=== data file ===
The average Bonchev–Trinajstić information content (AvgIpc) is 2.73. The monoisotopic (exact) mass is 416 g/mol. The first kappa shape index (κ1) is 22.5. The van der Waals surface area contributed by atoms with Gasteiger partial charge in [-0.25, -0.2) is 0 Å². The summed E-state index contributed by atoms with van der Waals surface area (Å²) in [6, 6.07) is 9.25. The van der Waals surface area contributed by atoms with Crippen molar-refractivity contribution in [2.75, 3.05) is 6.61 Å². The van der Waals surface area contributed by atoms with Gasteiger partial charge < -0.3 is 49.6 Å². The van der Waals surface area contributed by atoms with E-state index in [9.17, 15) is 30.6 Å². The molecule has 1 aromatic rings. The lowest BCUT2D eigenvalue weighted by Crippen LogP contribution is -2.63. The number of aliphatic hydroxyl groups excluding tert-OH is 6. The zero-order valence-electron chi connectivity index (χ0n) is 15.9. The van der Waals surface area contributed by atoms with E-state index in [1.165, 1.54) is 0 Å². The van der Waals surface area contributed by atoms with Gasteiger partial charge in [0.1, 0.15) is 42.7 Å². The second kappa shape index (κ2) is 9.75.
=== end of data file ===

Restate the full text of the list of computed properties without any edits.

The average Bonchev–Trinajstić information content (AvgIpc) is 2.73. The monoisotopic (exact) mass is 416 g/mol. The first kappa shape index (κ1) is 22.5. The van der Waals surface area contributed by atoms with Gasteiger partial charge in [-0.25, -0.2) is 0 Å². The summed E-state index contributed by atoms with van der Waals surface area (Å²) in [6, 6.07) is 9.25. The van der Waals surface area contributed by atoms with Crippen molar-refractivity contribution in [2.75, 3.05) is 6.61 Å². The van der Waals surface area contributed by atoms with Gasteiger partial charge < -0.3 is 49.6 Å². The van der Waals surface area contributed by atoms with E-state index in [9.17, 15) is 30.6 Å². The molecule has 1 aromatic rings. The lowest BCUT2D eigenvalue weighted by Crippen LogP contribution is -2.63. The number of aliphatic hydroxyl groups excluding tert-OH is 6. The zero-order valence-electron chi connectivity index (χ0n) is 15.9. The van der Waals surface area contributed by atoms with E-state index in [1.165, 1.54) is 0 Å². The van der Waals surface area contributed by atoms with Gasteiger partial charge in [0.1, 0.15) is 42.7 Å². The second kappa shape index (κ2) is 9.75.